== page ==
Sunday, November 06, 2005

Vertical Man PR's the Veterun

Gloomy dawn here in the Great Suburban Outback, filled with wind, rain, bluster and blather. But I hauled myself out of bed and headed over to Westchester, IL for the annual Veteran's Day Veterun 10k race. The course is flat, fast and as fun as these things ever get.

But, Vertical Man, it's only a 10k you say? Yeah, well, last night Karyn and I discussed the race's importance for setting training benchmarks and teaching me about pace recognition. She challenged me to run the first two miles under control, the second two a little faster, and the last two with my eyes rolling back in my head - apparently a terribly descriptive metaphor for "digging deep."

Except for last week's track workout, I haven't had a "fast-feeling" run since the tri season ended. Most days I feel like I'm dragging a 50 lb weight along behind me. I told Karyn I'd like to run 7:00 min/miles but predicted more like 8:00. Karyn predicted something right in the middle.

So who was right? Neither of us. My time: 43:01, good for a pace of 6:56 min/mile, a 10K PR by 2 minutes and 10th place out of 36 in my advanced age group. The first two miles were dead on a 6:45 min/mile pace, the next two were paced at 6:55 min/mile. The final two were slightly over 7:00 min/mile. The last half-mile sucked.

I took Karyn's race strategy - with its descending paces - and turned it on its head. I set a PR but didn't learn a damn thing about pace recognition. Karyn assures me that when I do I'll be substantially faster than 43:01. Maybe there's hope for me yet.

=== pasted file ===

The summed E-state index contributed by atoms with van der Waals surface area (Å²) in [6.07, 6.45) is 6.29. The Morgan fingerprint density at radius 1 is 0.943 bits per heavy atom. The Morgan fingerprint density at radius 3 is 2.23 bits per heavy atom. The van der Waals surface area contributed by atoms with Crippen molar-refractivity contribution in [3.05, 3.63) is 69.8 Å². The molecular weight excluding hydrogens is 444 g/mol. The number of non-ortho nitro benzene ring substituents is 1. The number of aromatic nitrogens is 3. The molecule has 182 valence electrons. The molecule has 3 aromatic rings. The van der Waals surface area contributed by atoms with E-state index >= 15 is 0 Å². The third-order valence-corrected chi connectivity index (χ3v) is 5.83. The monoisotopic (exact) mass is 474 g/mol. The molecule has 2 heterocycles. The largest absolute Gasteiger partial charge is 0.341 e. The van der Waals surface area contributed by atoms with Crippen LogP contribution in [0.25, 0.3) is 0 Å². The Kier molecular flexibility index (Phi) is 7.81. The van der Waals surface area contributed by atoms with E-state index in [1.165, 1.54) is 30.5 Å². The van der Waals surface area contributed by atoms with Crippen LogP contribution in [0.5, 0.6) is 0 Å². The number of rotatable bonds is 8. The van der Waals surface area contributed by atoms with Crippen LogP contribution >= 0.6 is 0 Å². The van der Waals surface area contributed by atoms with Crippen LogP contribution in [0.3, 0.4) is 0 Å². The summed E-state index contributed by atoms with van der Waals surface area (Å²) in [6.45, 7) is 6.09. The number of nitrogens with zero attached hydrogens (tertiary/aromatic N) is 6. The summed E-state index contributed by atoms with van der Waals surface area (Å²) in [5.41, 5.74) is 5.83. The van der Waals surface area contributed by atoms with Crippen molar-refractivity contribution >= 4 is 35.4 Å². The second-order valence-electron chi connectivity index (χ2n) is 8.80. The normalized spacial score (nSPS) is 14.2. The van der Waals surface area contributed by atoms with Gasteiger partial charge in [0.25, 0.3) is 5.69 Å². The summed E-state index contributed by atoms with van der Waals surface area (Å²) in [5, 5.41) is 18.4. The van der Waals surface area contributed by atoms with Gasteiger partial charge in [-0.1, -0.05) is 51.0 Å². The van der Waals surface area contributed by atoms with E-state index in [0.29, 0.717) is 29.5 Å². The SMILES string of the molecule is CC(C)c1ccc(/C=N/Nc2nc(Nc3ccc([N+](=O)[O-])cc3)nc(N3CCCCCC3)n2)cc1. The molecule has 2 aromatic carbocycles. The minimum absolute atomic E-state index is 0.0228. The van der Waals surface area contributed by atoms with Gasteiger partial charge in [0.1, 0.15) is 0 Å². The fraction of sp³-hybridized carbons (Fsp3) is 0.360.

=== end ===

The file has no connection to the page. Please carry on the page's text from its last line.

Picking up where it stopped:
Oh, and here I can't help falling off the "Modern, Sensitive Man & All-Around Good Guy Wagon." (No harm no foul if I was never on that particular wagon to begin with.) See, I employ a race strategy (usually to reasonable success) of finding a female runner with a great ass and a natural pace slightly faster than I'm comfortable running. Then I follow her. I get paced and have something (two things, actually) to focus on besides my pain. Worked like a charm today, though she was half a block ahead as the race ended. That's probably why the last half-mile sucked.

I'm just glad I didn't slip on any wet leaves as the course wound through a forest preserve trail. That would've produced a bad outcome for Vertical Man, namely a horizontal finish. I was trying to keep up with, well, her. And I did.

I talked to Tri-Brother this afternoon. He's chillin' on a Panama City beach, feeling pretty good about his IMFL race yesterday and looking forward to a REALLY good bottle of wine at dinner tonight. He sends 'thanks' to friends, fans, bloggers, readers and commenters everywhere.

And now this has become a long report on a short race; I'm gonna go watch da Bears.

7 comments:

Comm's said...

I thought I was teh only knuckle dragger with that race strategy. I still remember my 'pacer' from rock n roll last time.

Keryn said...

I love that you actually admit it. Great news on the PR. :)

The Clyde said...

VM, us men are not suppose to talk about the greatest race strategy every devised, you must have missed that in the race manual.

Carry on ladies, nothing to see here.

trifit said...

I don't care about the strategy. All I have to say is, Damn! You're fast!

mipper said...

apparently that race strategy is common among men... i never knew. i'll look the other way for now, lest i let the indiscretiona tarnish my image of you guys. ;)

wtg on the PR. what an unreal time. and congrats (late) to Tri-brother. what a smokin' time. you guys are freaks (in a good way)!

tri-mama said...

Ok, so listen up ladies....if it jiggles too much don't wrap it in pink spandex..I guess that goes for you guys as well...I might never eat cottage cheese again. I have to stop, this will make for a good post...

Nice PR-I've got to work on my pacing too.

Wil said...

You are TOO funny! And holy @&#*$, have you gotten even faster???